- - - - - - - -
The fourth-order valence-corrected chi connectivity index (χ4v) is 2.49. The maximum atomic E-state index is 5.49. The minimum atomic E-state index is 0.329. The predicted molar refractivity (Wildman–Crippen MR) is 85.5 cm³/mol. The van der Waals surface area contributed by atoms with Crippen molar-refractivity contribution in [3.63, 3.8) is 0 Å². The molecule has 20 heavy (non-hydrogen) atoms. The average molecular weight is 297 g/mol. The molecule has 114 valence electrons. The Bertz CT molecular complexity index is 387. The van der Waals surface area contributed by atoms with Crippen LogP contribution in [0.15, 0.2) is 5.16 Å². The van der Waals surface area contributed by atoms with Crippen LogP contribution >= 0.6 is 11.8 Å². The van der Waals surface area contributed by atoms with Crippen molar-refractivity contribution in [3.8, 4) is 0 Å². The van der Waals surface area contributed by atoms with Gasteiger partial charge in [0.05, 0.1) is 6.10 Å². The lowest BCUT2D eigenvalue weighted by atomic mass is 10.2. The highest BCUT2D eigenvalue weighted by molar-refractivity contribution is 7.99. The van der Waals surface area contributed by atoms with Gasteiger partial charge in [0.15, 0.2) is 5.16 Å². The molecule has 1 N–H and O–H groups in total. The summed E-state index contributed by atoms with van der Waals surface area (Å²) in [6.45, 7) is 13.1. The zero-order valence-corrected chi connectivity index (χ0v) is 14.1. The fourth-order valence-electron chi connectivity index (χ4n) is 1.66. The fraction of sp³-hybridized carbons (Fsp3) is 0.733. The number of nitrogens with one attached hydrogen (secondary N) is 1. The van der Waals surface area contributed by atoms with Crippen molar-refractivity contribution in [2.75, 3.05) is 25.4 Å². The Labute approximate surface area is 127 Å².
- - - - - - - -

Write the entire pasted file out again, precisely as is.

The fourth-order valence-corrected chi connectivity index (χ4v) is 2.49. The maximum atomic E-state index is 5.49. The minimum atomic E-state index is 0.329. The predicted molar refractivity (Wildman–Crippen MR) is 85.5 cm³/mol. The van der Waals surface area contributed by atoms with Crippen molar-refractivity contribution in [3.63, 3.8) is 0 Å². The molecule has 20 heavy (non-hydrogen) atoms. The average molecular weight is 297 g/mol. The molecule has 114 valence electrons. The Bertz CT molecular complexity index is 387. The van der Waals surface area contributed by atoms with Crippen LogP contribution in [0.15, 0.2) is 5.16 Å². The van der Waals surface area contributed by atoms with Crippen LogP contribution >= 0.6 is 11.8 Å². The van der Waals surface area contributed by atoms with Crippen molar-refractivity contribution in [3.8, 4) is 0 Å². The van der Waals surface area contributed by atoms with Gasteiger partial charge in [0.05, 0.1) is 6.10 Å². The lowest BCUT2D eigenvalue weighted by atomic mass is 10.2. The highest BCUT2D eigenvalue weighted by molar-refractivity contribution is 7.99. The van der Waals surface area contributed by atoms with Gasteiger partial charge in [0.15, 0.2) is 5.16 Å². The molecule has 1 N–H and O–H groups in total. The summed E-state index contributed by atoms with van der Waals surface area (Å²) in [6.45, 7) is 13.1. The zero-order valence-corrected chi connectivity index (χ0v) is 14.1. The fourth-order valence-electron chi connectivity index (χ4n) is 1.66. The fraction of sp³-hybridized carbons (Fsp3) is 0.733. The number of nitrogens with one attached hydrogen (secondary N) is 1. The van der Waals surface area contributed by atoms with Crippen molar-refractivity contribution in [2.75, 3.05) is 25.4 Å². The Labute approximate surface area is 127 Å².